Read More | Official Playstation Warranty Text
While the Playstation 3 and the Nintendo Wii both had one year warranties (15 months for the Wii when registered), the Xbox 360 had trailed with a mere 90 day warranty. Now, Microsoft has extended the warranty on all Xbox 360 consoles, past and present, to one full year. Those users who have had to have their consoles repaired in the past will qualify for reimbursement of those fees.
The early Xbox 360 consoles were somewhat notorious for their failure rate. While Microsoft initially downplayed this issue, eventually they owned up to the problems and offered free repairs and a warranty extension for those users. Some complaints on the Internet indicate there are still problems with some Xbox 360 consoles shipped.
Microsoft’s press release announces the warranty extension as a customer satisfaction measure. This may be in response to Xbox 360 issues, but also as a way to address implied reliability issues by the gap in warranty length compared to the other consoles. For whatever the reason, this a good thing for Xbox 360 owners.
The full press release continues after the jump.
A thread in the official Xbox forums indicates that Microsoft is officially extending the warranty of all Xbox 360 systems purchases before 01/01/06 to one year. They are also apparently reimbursing all Xbox 360 console owners that purchased their console within that time frame for any repair charges incurred as well. While no official word has been issued from Microsoft, numerous users from the Xbox.com and NeoGAF forums have apparently called and verified this information. According to the posts, gamers that wish to apply for a credit, or that wish to confirm the extension of their warranty can call 1-800-4MY-XBOX with their Xbox 360 serial number and date of manufacture. Some callers are reporting that a copy of the receipt is required; others are saying that this is not a requirement. Of course, one year from the date of manufacture doesn’t give a lot of time for those who purchased their consoles at launch. For those gamers who have had to send their consoles in for repairs; this seems like a good move on Microsoft’s part. This program would also seem to confirm that there were problems with the first couple of batches of Xbox 360’s built for the console launch.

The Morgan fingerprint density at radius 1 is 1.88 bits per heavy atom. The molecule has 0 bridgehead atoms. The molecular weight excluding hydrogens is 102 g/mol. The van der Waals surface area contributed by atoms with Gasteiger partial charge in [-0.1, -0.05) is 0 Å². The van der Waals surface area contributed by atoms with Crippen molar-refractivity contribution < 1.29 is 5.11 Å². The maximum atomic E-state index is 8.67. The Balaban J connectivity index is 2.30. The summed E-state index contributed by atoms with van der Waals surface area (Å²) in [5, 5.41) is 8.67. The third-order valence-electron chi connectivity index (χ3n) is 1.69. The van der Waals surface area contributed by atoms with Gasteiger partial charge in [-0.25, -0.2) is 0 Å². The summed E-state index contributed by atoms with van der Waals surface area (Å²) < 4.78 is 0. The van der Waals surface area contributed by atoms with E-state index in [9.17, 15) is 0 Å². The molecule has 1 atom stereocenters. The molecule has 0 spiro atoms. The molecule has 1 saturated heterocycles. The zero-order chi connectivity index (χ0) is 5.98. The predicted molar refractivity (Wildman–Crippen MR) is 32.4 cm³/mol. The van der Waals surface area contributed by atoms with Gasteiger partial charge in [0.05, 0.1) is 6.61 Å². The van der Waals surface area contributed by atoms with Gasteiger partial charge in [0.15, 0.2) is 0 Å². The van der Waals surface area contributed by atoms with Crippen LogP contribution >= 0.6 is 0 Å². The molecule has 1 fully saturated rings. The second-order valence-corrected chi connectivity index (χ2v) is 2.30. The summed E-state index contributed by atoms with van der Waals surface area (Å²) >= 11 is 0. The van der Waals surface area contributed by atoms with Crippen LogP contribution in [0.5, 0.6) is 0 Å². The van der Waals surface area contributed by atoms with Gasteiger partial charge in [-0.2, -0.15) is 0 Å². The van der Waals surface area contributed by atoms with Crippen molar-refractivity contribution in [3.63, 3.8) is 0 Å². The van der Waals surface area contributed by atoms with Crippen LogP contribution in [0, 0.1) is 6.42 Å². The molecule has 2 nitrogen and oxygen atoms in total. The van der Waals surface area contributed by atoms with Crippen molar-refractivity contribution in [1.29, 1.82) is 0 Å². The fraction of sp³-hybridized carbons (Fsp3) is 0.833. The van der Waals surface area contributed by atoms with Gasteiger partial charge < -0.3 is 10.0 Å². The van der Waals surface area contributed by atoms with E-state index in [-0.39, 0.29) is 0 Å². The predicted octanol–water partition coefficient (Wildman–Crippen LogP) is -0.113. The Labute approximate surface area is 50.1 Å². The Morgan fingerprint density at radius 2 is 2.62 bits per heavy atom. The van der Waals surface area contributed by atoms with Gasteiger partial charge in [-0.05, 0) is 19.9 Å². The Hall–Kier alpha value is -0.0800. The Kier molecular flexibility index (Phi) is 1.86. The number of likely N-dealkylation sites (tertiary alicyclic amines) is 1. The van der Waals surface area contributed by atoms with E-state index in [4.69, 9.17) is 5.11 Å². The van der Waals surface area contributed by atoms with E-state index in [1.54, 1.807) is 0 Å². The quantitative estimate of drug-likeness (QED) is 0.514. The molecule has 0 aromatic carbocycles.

Update: Dean Takahashi at Mercury News has confirmation here.
The full Microsoft statement:
As part of our standard and ongoing process of analyzing repair data, we recently noticed a higher than usual number of units coming in for repair. Upon further investigation, it was further discovered that the bulk of the units were isolated to a group that was part of the initial manufacturing run of the console. Returns for repair are coming in for a variety reasons and it’s a higher rate than we are satisfied with. We’ve made the decision to comp repairs for consoles manufactured before January 1, 2006, and provide refunds to the small group of customers who have already paid for repairs.